R v Becerra and Cooper  62 App R 212 addressed the criteria for successfully withdrawing from a criminal enterprise, emphasising the necessity of unequivocal communication of withdrawal to other perpetrators.
Becerra providing Cooper with a knife before a burglary. Becerra decided to leave the scene when he observed someone approaching, and he shouted "come on, let’s go" to Cooper. Subsequently, Cooper used the knife to kill the victim, leading to Becerra being convicted as an accessory to the murder.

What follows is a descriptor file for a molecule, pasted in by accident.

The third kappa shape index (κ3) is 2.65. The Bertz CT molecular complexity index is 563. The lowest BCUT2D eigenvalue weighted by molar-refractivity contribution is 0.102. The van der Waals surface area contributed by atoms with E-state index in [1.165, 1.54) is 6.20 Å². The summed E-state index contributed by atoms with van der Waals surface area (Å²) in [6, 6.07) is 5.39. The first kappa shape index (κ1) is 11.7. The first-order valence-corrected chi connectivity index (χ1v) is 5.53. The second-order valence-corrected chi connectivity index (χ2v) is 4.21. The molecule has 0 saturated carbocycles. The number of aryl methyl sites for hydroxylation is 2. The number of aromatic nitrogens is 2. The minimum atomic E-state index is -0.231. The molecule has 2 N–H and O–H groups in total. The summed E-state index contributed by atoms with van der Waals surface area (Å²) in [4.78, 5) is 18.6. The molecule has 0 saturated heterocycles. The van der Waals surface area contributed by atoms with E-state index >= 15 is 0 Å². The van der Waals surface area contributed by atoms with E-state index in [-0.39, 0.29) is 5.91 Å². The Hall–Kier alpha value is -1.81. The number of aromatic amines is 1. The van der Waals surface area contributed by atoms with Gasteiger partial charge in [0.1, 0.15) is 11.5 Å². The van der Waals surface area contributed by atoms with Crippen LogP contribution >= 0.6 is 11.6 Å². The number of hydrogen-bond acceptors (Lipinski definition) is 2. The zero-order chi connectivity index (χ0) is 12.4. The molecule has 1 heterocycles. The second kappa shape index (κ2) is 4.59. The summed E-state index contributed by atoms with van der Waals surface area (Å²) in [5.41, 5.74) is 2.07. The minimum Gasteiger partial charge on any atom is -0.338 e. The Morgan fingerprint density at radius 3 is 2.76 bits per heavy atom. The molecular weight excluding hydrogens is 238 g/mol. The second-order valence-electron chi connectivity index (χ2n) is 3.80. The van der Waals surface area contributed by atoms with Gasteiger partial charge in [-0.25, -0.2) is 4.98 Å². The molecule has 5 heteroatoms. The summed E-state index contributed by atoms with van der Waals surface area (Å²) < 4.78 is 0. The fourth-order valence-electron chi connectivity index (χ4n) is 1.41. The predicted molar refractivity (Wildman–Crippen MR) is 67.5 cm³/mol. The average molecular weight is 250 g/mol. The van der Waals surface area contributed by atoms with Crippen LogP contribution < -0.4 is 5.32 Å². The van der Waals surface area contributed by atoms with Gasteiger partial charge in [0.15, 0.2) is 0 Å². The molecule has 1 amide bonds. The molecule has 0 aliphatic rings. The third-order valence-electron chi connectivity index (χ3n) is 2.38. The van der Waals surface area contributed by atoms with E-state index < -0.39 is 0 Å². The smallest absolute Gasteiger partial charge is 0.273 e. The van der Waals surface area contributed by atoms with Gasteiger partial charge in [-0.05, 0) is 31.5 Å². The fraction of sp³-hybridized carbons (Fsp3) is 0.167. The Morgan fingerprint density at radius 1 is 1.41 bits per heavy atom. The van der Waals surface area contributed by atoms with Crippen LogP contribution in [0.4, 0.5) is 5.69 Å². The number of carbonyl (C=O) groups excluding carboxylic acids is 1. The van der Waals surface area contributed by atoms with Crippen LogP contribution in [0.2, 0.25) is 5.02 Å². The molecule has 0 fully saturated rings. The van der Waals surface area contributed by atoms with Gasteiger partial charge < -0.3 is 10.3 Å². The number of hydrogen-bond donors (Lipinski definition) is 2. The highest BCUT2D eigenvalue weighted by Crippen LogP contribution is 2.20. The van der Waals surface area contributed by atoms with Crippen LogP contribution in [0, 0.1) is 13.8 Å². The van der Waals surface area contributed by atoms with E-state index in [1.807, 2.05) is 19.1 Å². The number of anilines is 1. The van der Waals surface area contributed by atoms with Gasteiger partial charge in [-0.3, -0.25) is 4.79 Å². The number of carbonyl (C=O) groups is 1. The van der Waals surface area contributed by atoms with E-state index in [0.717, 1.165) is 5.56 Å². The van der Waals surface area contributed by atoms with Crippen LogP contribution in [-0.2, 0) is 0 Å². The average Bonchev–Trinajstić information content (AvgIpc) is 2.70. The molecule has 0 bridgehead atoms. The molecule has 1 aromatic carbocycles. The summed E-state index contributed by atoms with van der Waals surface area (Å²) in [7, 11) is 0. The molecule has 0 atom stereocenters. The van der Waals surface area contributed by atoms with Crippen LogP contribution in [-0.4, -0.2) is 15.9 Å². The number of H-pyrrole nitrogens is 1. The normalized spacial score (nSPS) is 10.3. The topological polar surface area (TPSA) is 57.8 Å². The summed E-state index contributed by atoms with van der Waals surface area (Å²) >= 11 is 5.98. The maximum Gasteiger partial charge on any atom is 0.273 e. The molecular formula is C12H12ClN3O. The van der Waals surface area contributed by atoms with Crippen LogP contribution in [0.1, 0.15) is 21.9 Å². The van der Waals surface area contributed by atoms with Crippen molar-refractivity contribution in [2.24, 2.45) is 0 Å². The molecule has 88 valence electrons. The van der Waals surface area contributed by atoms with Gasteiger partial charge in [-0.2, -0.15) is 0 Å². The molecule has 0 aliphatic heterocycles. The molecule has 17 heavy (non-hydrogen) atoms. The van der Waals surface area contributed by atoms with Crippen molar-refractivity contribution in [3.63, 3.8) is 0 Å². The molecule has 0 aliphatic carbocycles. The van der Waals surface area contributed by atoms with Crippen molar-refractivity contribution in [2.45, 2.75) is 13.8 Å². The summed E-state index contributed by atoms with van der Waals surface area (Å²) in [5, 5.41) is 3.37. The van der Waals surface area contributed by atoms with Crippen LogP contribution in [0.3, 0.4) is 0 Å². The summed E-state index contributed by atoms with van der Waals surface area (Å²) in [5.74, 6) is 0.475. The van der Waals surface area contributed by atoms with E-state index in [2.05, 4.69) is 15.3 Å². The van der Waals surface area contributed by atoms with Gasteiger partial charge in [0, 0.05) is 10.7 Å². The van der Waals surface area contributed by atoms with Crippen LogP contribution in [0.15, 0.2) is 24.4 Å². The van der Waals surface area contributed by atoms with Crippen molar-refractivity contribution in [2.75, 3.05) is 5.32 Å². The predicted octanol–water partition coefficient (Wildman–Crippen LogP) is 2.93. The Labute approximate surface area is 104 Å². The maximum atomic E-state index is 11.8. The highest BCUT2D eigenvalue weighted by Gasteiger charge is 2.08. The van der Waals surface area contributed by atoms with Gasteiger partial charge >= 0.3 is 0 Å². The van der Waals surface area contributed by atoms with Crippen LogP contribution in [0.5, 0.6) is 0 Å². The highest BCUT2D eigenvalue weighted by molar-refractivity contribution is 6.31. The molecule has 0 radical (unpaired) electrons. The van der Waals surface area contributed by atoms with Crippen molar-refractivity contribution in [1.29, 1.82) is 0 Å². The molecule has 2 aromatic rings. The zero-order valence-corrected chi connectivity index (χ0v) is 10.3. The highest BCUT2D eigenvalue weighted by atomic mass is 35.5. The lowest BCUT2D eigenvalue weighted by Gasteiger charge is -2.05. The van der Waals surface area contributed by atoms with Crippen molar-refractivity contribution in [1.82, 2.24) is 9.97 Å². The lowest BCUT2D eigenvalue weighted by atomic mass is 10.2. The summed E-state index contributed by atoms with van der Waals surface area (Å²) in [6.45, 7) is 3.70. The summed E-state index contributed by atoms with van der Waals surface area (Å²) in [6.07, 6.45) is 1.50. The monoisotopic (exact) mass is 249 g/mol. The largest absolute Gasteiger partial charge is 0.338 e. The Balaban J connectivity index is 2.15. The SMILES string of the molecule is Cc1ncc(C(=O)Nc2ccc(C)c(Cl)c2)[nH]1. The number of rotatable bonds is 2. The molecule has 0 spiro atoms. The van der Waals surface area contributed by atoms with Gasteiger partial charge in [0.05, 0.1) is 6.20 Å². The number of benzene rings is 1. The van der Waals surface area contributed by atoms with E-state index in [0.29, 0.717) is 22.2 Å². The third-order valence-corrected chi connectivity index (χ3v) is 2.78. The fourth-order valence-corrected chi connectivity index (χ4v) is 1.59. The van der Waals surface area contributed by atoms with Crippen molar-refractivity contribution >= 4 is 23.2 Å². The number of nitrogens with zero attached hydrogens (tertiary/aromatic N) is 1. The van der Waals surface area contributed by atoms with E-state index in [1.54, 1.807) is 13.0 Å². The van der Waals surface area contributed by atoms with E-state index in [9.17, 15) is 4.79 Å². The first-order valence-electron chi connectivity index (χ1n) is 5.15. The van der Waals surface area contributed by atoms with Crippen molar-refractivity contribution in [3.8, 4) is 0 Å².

The Court of Appeal dismissed the appeal, asserting that the words "come on, let’s go" were insufficient as a communication of withdrawal. Roskill LJ highlighted that withdrawing from a common enterprise required more than a mere change of intention and physical departure. The crucial element was the timely communication of the intention to abandon the common purpose to those who intended to continue.
In essence, the judgment clarified that successful withdrawal entails a practical and reasonable communication of the intention to abandon the joint enterprise, specifically directed at those who wish to persist in the criminal activity. The standard for withdrawal remains context-dependent, with timely and explicit communication being a key element in the process.
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